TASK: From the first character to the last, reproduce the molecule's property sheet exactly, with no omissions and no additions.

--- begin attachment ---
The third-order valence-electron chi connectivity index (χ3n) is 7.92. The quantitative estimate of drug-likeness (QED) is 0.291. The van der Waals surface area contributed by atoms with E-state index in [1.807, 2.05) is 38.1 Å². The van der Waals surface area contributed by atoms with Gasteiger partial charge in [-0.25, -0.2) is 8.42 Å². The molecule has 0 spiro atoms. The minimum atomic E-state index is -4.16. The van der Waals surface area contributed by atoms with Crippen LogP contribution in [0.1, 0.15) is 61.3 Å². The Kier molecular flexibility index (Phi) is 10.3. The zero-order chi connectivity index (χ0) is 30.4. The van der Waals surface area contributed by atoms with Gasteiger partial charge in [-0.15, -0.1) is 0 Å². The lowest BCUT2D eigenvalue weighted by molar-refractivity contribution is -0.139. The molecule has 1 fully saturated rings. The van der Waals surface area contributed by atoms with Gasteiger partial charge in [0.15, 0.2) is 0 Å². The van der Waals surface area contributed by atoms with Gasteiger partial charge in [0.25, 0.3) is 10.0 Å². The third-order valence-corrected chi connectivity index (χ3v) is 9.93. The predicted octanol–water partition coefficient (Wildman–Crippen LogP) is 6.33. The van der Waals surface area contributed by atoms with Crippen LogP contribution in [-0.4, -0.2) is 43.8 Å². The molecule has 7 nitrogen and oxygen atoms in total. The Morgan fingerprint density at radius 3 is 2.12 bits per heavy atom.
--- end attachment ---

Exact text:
The third-order valence-electron chi connectivity index (χ3n) is 7.92. The quantitative estimate of drug-likeness (QED) is 0.291. The van der Waals surface area contributed by atoms with E-state index in [1.807, 2.05) is 38.1 Å². The van der Waals surface area contributed by atoms with Gasteiger partial charge in [-0.25, -0.2) is 8.42 Å². The molecule has 0 spiro atoms. The minimum atomic E-state index is -4.16. The van der Waals surface area contributed by atoms with Crippen LogP contribution in [0.1, 0.15) is 61.3 Å². The Kier molecular flexibility index (Phi) is 10.3. The zero-order chi connectivity index (χ0) is 30.4. The van der Waals surface area contributed by atoms with Gasteiger partial charge in [-0.15, -0.1) is 0 Å². The lowest BCUT2D eigenvalue weighted by molar-refractivity contribution is -0.139. The molecule has 1 fully saturated rings. The van der Waals surface area contributed by atoms with Gasteiger partial charge in [0.15, 0.2) is 0 Å². The van der Waals surface area contributed by atoms with Gasteiger partial charge in [0.25, 0.3) is 10.0 Å². The third-order valence-corrected chi connectivity index (χ3v) is 9.93. The predicted octanol–water partition coefficient (Wildman–Crippen LogP) is 6.33. The van der Waals surface area contributed by atoms with Crippen LogP contribution in [-0.4, -0.2) is 43.8 Å². The molecule has 7 nitrogen and oxygen atoms in total. The Morgan fingerprint density at radius 3 is 2.12 bits per heavy atom.